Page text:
Gardens and Grounds: Spring 2014 Update - Blog


Welcome back everyone and we hope you managed to stay dry after the wettest winter ever!

Take care walking around the park – many areas are still saturated and slippery.  So far this winter it has been very mild, so spring is well on the way with snowdrops over and daffodils in full bloom. The wallflowers will soon be flowering and buds are starting to break on early trees and shrubs.  A few more days of spring sunshine and the ground will start to dry out.

It’s hard to remember now, but autumn was actually drier than usual so we were able to get on with some of our winter projects which became more difficult or impossible once the rain started. The Ross Park ‘Arboretum’ project got off to a flying start with some ash trees felled in the dog walking field. We were hoping to get two areas of ash cleared but that plan was a casualty of the weather – the field has been like a bog since Christmas. However we did manage to fell one area; the logs are stacked in the field and as I write this the brashings (smaller branches) are still there too providing excellent cover for wildlife! These will soon be removed – some branches will be moved to the edge of the field, under the trees, creating a useful wildlife habitat, the rest will be shredded for use on the park. Thirteen new trees have been planted – one area of flowering cherries (Prunus species), another of Acers (Japanese maples) and as individual trees, a Sweet Chestnut and a Magnolia. The trees have had their nursery labels left on them for the time being and we plan to get some more permanent labels – so you will be able to identify the trees easily. The flowering cherries will provide a lovely display of blossom in the spring,  (maybe not so much this year as they’ve only just been planted) and one of them (Prunus subhirtella Autumnalis) flowers in autumn/winter. The Acers provide a lot of colour throughout the season – interesting colours and leaf shape in the spring and summer and then many of them have amazing autumn colour. So, plenty to look forward to there.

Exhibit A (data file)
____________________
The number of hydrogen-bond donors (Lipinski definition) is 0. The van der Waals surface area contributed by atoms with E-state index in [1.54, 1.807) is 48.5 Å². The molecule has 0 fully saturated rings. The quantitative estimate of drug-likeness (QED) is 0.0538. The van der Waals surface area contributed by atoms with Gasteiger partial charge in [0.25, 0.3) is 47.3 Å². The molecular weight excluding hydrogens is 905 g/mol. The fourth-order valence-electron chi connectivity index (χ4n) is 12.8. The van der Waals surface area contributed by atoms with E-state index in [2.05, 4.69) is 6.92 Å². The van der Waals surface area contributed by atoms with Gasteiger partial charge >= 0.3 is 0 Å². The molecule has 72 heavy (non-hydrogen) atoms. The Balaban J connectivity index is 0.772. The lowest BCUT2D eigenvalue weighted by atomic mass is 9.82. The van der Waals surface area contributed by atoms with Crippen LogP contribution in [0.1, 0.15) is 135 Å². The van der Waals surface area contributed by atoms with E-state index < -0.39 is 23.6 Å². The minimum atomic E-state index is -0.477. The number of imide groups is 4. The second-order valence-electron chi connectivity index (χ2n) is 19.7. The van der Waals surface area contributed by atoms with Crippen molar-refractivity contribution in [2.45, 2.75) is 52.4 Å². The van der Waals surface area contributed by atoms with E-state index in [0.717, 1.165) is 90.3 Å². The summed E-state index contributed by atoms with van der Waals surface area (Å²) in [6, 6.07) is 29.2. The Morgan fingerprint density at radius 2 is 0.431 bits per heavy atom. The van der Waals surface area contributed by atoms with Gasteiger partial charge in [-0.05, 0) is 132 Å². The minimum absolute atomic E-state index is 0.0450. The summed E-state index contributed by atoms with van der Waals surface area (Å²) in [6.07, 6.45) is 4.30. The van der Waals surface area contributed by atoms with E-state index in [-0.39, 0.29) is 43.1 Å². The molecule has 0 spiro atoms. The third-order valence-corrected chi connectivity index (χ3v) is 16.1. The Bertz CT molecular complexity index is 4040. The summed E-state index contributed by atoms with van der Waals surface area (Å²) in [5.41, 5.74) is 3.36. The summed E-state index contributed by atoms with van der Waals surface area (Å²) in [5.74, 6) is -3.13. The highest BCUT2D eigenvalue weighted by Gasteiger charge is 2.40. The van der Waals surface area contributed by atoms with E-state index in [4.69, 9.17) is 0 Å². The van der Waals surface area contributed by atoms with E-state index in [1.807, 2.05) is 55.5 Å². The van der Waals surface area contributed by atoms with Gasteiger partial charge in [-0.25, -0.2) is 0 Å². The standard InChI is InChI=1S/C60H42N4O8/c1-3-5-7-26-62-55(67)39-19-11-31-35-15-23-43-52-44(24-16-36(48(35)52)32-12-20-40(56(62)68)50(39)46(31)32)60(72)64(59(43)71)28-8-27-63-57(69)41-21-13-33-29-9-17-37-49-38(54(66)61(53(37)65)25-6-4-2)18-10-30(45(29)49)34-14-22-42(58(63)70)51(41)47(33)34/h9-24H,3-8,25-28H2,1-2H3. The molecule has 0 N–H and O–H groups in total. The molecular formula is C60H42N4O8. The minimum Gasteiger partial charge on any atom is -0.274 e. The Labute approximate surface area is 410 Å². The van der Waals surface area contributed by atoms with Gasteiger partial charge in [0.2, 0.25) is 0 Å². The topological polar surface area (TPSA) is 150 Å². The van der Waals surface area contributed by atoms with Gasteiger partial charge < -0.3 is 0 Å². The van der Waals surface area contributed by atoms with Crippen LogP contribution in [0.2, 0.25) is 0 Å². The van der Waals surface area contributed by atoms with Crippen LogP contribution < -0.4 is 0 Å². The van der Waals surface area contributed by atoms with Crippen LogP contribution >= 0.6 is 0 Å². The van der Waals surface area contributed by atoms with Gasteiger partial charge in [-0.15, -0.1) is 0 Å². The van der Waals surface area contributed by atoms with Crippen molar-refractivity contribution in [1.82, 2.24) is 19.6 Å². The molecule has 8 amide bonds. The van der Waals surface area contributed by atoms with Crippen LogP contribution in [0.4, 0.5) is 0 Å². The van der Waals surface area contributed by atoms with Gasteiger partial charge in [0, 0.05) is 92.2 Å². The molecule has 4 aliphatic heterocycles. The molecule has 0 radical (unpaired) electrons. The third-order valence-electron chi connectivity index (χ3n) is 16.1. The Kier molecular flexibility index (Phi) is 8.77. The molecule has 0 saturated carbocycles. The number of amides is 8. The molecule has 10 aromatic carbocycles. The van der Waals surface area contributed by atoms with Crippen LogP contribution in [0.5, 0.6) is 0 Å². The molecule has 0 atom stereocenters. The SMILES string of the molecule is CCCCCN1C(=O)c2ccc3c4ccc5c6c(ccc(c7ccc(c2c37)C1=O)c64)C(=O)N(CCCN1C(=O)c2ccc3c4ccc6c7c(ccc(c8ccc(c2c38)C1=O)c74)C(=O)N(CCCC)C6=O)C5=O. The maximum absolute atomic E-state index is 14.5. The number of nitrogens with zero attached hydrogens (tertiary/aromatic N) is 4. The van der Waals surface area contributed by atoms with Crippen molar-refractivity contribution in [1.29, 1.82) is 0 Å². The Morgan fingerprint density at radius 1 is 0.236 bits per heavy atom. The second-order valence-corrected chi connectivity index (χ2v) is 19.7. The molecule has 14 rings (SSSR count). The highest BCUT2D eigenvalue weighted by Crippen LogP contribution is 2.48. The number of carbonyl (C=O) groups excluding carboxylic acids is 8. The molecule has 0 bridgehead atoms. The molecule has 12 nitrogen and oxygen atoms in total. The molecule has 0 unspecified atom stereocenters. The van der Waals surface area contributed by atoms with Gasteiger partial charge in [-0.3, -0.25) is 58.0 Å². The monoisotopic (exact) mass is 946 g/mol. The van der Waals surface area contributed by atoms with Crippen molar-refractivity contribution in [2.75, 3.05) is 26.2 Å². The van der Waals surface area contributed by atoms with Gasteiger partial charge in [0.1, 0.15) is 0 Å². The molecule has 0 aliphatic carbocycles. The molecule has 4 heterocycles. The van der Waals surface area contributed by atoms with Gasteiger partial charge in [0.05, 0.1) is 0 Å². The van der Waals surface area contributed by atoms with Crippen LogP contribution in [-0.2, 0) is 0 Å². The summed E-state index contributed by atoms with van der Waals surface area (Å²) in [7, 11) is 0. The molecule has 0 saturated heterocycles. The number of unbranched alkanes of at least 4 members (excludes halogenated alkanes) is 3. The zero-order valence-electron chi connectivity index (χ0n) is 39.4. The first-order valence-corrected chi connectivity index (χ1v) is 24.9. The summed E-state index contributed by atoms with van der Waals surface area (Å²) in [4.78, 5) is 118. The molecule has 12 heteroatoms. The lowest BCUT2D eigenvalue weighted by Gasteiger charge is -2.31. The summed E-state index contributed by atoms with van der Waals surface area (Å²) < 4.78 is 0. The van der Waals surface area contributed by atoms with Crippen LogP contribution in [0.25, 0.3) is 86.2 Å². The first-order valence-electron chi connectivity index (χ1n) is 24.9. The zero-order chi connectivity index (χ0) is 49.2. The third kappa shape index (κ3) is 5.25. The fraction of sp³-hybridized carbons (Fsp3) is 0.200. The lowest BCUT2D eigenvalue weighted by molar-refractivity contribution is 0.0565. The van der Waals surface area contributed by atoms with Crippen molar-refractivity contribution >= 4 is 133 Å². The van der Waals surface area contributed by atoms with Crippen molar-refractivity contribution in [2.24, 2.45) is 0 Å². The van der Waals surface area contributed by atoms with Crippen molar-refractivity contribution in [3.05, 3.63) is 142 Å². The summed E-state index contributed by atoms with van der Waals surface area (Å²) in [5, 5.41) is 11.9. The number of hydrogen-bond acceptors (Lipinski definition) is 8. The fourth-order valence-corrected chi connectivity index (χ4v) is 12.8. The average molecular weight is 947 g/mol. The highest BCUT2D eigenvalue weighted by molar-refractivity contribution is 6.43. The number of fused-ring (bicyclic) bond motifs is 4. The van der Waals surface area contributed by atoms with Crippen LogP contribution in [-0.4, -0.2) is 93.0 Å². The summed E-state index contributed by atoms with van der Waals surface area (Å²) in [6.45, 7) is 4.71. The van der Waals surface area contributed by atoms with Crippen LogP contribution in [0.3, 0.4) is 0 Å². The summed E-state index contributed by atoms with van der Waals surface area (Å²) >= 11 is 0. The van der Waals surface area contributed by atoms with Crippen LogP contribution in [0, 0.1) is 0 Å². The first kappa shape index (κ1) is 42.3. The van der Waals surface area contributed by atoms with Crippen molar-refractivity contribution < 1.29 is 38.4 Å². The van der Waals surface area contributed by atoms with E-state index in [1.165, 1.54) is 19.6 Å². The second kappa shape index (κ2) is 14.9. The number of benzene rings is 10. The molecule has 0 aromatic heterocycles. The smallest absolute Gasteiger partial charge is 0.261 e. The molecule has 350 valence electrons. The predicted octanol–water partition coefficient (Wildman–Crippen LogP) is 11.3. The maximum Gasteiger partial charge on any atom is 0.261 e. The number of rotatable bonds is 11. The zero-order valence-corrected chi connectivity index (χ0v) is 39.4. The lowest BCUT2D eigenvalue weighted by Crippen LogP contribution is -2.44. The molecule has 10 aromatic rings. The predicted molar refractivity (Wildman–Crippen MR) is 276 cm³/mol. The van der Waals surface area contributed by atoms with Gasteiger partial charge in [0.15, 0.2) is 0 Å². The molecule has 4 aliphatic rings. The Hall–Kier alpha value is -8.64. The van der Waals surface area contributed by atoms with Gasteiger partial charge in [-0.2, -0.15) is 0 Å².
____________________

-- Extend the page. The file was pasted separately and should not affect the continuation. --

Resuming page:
Another major project has been the removal of the golden leylandii hedge at the top of the cul-de-sac, at the entrance to the village. For many years now it has been dying back and not looking its best. Not wanting to compromise the privacy of pitches in the cul-de-sac, we decided to create the wooden ‘planter’ (I say ‘we’ – Mark did most of the work, in the rain and the mud…) to give the hedge instant height. The new hedge is Hawthorn which fits in with the adjacent old Devon hedges; it will be easy to keep neat and trimmed and also provides excellent cover for birds. This year, while the hedge is establishing, we will plant up the base of the hedge with some flowering annuals.

The vegetable garden has had a rest overwinter apart from a few winter crops in the ground. Large quantities of horse manure and home-grown compost were added to the soil in the autumn which helps protect the soil structure over winter and replenishes nutrients and organic matter. We also use green manure crops – mustard and field beans this year - which protect the soil and, in the case of the beans, add nitrogen.  Some areas are covered in plastic or old carpet. All these things keep the soil in good shape, particularly when there’s been so much rain, so we can look forward to bumper crops this year!  Potatoes are going in, onion setts and broad beans growing well, seeds are being sown… another season begins.


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